Equinix reported earnings of 71 cents per share on $452.2 million in revenue. Wall Street analysts polled by Thomson Reuters were looking for 49 cents per share on $445.1 million in revenue. Equinix also raised its second-quarter and full-year revenue forecasts.
Shares of Equinix have gained 60.81% this year.
5. GSV Capital
Investors looking for a way to buy Facebook before it goes public can look no further than Woodside, Calif.-based GSV Capital GSVC .
GSV Capital buys stakes in private companies that are in the development stage, like a venture capital fund. It acquires positions from the companies themselves and through secondary markets.
GSV owns 225,000 shares of Facebook as well as stakes in Twitter, Groupon GRPN and Bloom Energy.
Shares of GSV Capital have gained 31.47% this year.
Microsoft's MSFT attempts at social networking have never been anything noteworthy, but investors have to laud CEO Steve Ballmer's decision to buy part of Facebook.
In 2007, Redmond, Wash.-based Microsoft purchased 1.6% of the social networking giant for $240 million, which gave Facebook a whopping $15 billion valuation. Facebook's value has increased fivefold since then.
Microsoft is selling 6.56 million shares of the 32.8 million Facebook shares it owns. At the mid-point of the IPO price ($31.50), Microsoft stands to make $206.5 million, nearly recouping its initial investment with more than 26 million shares left.
Shares of Microsoft have gained 16.37% this year.
7. Goldman Sachs
Goldman Sachs' GS leaders may consider investment banking "God's work," but the New York City-based bank is a pretty good money manager too.
Goldman Sachs is selling 13.2 million shares of its 65.9 million-share stake in the company. At the mid-point of the IPO price ($31.50), Goldman Sachs stands to make $415.5 million nearly recouping its initial investment with more than 42 million shares left.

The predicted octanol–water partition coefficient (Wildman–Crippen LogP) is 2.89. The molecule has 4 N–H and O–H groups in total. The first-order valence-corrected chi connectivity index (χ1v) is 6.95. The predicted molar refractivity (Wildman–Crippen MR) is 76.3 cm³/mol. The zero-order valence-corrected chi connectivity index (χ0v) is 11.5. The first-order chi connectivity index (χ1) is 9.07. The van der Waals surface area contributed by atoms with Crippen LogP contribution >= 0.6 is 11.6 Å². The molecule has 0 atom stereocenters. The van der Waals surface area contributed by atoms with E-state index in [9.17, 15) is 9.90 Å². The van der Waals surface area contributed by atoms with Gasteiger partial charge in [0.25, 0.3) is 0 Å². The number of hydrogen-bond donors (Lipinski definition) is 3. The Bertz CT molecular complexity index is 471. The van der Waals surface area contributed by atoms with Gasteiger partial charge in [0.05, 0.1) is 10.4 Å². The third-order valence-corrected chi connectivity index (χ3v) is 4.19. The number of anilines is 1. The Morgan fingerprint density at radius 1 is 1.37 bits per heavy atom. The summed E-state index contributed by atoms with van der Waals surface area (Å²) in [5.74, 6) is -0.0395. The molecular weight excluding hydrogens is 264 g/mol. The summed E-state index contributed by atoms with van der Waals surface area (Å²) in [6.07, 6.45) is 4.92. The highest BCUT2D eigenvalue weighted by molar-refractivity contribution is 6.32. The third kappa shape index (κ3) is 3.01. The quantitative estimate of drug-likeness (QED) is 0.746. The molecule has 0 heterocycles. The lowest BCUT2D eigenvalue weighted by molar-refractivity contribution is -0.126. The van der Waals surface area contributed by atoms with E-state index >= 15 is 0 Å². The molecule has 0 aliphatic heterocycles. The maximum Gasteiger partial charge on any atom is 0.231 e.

Shares of Goldman Sachs have gained 10.44% this year.
LinkedIn LNKD was the first social networking site to go public, holding its IPO in May 2011 at $45 per share, reaching $122.70 at the high that day.
LinkedIn proved the demand for profitable social networks. As "Facebook fever" continues, it doesn't hurt that LinkedIn just reported strong first-quarter results. Mountain View, Calif.-based LinkedIn reported earnings of 15 cents per share on $188.50 million in revenue for the quarter that ended in March. Analysts polled by Thomson Reuters were expecting earnings of 9 cents on $178.58 million in revenue.
LinkedIn doesn't compete directly with Facebook, but BranchOut, a Facebook app that launched in July 2010, has been gaining traction, with more than 25 million registered users, according to its website.
Shares of LinkedIn have gained 75.46% this year.
Facebook has more than 900 million users already, but one market it can't access is China. That's where Renren RENN , the "Facebook of China." comes in.
American companies have had difficulties complying with Chinese regulations says Sterne Agee's Arvind Bhatia, who initiated coverage on Facebook. Companies such as Amazon AMZN and eBay EBAY have entered China through acquisitions with mixed results.
Shares of Beijing-based Renren have gained 64.51% this year.
10. Jive Software
Called the "Facebook for enterprise" by some, Jive Software went public in late 2011, and has been a stalwart since then. Shares have gained 18.75% this year.
Shares recently fell after a critical report questioned the company's valuation and fundamentals.
Jive Software reported earnings last week that beat Wall Street expectations. The 11-year-old company lost 9 cents a share, but revenue grew 58% year-over-year to $25.3 million. Analysts polled by Thomson Reuters were expecting a loss of 13 cents and $24.4 million in revenue.